grilled asparagus with broad bean pureeÂ
I absolutely love that we have seasons. For someone like myself who is a bit of a change junkie and starts to get uncomfortable if things stay the same for too long, the gentle progress from summer to autumn, winter to spring is a welcome relief. Not only does the change in weather influence what we wear, the leisure activities we are planning (bring on the boating), and what we eat. It can make a massive difference to how we feel. And this year, let me tell you dear reader, that wonderful sense of lightness and hope that accompanies the first flush of Spring has come not a moment too soon.
Spring seems to have sprung quickly this year. Maybe it’s because I’ve had a lot of other things on my mind. Or that I’ve been spending more time at the farm recently, where winter always hangs around with much more determination than here in the beautiful city of Sydney. It seems that all of a sudden things are looking up. The birds are singing, the leaves on the gigantic plane tree outside my bedroom window are growing at an exponential rate, the mornings are filled with light when I take my morning run around boat filled Rushcutters Bay and my even newly planted tomatoes and basil are starting to take off. There’s a real sense of life renewing.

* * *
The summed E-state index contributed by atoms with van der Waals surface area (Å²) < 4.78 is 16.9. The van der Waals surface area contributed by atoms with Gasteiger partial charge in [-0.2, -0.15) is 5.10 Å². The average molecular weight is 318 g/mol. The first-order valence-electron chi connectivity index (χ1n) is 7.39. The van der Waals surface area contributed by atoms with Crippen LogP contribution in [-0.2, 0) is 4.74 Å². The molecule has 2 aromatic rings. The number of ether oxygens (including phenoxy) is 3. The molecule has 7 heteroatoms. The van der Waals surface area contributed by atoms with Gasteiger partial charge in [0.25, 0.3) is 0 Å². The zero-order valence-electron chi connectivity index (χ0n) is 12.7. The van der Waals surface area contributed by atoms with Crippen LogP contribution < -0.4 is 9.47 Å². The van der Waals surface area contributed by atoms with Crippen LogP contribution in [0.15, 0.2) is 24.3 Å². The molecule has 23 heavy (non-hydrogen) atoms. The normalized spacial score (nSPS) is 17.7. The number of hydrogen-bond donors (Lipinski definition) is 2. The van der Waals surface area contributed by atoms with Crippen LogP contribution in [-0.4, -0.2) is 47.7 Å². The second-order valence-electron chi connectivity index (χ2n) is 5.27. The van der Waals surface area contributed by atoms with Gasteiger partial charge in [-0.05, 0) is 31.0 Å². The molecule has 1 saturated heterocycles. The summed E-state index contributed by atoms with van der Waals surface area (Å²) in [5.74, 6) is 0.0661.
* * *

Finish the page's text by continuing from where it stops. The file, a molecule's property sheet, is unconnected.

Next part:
But the absolutely best thing about spring is having asparagus back on the menu. I’ve been so excited that I’ve managed to have asparagus three times in the last week. The first was a grilled effort accompanied by another of springs bounties; smashed broad beans. Then there was a leisurely Saturday lunch on one of Sydney’s best balconies (I know it seems a bit excessive to be talking up your own house like that but seriously ,my friends, my new balcony is definitely contender for the title). The asparagus were simply simmered into vibrant greenness and then smothered with a decadent pine nut aioli to take the edge off all that healthiness.Â Perfect for catching up with a treasured friend as the sun kissed our shoulders.